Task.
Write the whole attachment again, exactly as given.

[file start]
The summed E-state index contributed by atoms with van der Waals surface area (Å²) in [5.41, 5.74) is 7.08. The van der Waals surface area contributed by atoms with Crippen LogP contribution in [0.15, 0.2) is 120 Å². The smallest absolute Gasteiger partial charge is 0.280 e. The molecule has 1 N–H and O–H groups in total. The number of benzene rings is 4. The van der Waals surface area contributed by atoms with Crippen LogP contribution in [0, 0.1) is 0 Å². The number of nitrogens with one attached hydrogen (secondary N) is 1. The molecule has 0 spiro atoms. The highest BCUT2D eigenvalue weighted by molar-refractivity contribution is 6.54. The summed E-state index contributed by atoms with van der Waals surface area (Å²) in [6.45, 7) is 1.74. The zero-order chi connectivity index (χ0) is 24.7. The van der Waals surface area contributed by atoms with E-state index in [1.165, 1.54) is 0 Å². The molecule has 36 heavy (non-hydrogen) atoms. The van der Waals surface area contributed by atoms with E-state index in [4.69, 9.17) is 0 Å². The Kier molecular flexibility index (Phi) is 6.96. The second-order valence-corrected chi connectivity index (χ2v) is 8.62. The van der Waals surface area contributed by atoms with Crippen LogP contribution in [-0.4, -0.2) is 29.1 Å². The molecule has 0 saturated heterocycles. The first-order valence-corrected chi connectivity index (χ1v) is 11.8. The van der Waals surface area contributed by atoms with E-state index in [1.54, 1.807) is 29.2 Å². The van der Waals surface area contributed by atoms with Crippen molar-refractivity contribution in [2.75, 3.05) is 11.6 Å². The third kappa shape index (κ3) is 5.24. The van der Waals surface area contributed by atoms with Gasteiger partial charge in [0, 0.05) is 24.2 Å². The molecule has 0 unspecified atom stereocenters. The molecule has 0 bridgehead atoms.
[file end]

The summed E-state index contributed by atoms with van der Waals surface area (Å²) in [5.41, 5.74) is 7.08. The van der Waals surface area contributed by atoms with Crippen LogP contribution in [0.15, 0.2) is 120 Å². The smallest absolute Gasteiger partial charge is 0.280 e. The molecule has 1 N–H and O–H groups in total. The number of benzene rings is 4. The van der Waals surface area contributed by atoms with Crippen LogP contribution in [0, 0.1) is 0 Å². The number of nitrogens with one attached hydrogen (secondary N) is 1. The molecule has 0 spiro atoms. The highest BCUT2D eigenvalue weighted by molar-refractivity contribution is 6.54. The summed E-state index contributed by atoms with van der Waals surface area (Å²) in [6.45, 7) is 1.74. The zero-order chi connectivity index (χ0) is 24.7. The van der Waals surface area contributed by atoms with E-state index in [1.165, 1.54) is 0 Å². The molecule has 36 heavy (non-hydrogen) atoms. The van der Waals surface area contributed by atoms with E-state index in [4.69, 9.17) is 0 Å². The Kier molecular flexibility index (Phi) is 6.96. The second-order valence-corrected chi connectivity index (χ2v) is 8.62. The van der Waals surface area contributed by atoms with Crippen LogP contribution in [-0.4, -0.2) is 29.1 Å². The molecule has 0 saturated heterocycles. The first-order valence-corrected chi connectivity index (χ1v) is 11.8. The van der Waals surface area contributed by atoms with E-state index in [1.54, 1.807) is 29.2 Å². The van der Waals surface area contributed by atoms with Crippen molar-refractivity contribution in [2.75, 3.05) is 11.6 Å². The third kappa shape index (κ3) is 5.24. The van der Waals surface area contributed by atoms with Gasteiger partial charge in [0, 0.05) is 24.2 Å². The molecule has 0 unspecified atom stereocenters. The molecule has 0 bridgehead atoms.